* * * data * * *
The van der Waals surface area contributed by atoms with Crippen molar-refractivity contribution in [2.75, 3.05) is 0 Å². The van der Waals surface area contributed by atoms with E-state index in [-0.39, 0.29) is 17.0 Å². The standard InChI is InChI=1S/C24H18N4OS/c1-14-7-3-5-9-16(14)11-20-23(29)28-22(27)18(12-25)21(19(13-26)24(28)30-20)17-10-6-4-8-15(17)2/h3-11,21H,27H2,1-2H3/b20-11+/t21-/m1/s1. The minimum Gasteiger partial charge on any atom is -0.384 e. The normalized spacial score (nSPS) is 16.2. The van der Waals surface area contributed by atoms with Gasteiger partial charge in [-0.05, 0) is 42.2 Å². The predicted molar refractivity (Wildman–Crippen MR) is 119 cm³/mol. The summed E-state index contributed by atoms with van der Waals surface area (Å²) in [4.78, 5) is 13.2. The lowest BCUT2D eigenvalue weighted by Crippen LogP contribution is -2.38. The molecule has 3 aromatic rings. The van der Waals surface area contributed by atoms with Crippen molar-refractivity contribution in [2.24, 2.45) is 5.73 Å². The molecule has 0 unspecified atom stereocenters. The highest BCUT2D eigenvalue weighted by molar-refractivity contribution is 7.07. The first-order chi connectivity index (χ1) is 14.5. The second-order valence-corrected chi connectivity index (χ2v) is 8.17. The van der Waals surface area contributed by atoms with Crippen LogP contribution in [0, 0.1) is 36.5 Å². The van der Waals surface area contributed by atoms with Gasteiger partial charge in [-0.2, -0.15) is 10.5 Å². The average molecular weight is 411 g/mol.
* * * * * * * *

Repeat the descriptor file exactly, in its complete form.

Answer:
The van der Waals surface area contributed by atoms with Crippen molar-refractivity contribution in [2.75, 3.05) is 0 Å². The van der Waals surface area contributed by atoms with E-state index in [-0.39, 0.29) is 17.0 Å². The standard InChI is InChI=1S/C24H18N4OS/c1-14-7-3-5-9-16(14)11-20-23(29)28-22(27)18(12-25)21(19(13-26)24(28)30-20)17-10-6-4-8-15(17)2/h3-11,21H,27H2,1-2H3/b20-11+/t21-/m1/s1. The minimum Gasteiger partial charge on any atom is -0.384 e. The normalized spacial score (nSPS) is 16.2. The van der Waals surface area contributed by atoms with Gasteiger partial charge in [-0.05, 0) is 42.2 Å². The predicted molar refractivity (Wildman–Crippen MR) is 119 cm³/mol. The summed E-state index contributed by atoms with van der Waals surface area (Å²) in [4.78, 5) is 13.2. The lowest BCUT2D eigenvalue weighted by Crippen LogP contribution is -2.38. The molecule has 3 aromatic rings. The van der Waals surface area contributed by atoms with Crippen molar-refractivity contribution in [2.24, 2.45) is 5.73 Å². The molecule has 0 unspecified atom stereocenters. The highest BCUT2D eigenvalue weighted by molar-refractivity contribution is 7.07. The first-order chi connectivity index (χ1) is 14.5. The second-order valence-corrected chi connectivity index (χ2v) is 8.17. The van der Waals surface area contributed by atoms with Crippen LogP contribution in [0, 0.1) is 36.5 Å². The van der Waals surface area contributed by atoms with Gasteiger partial charge in [-0.2, -0.15) is 10.5 Å². The average molecular weight is 411 g/mol.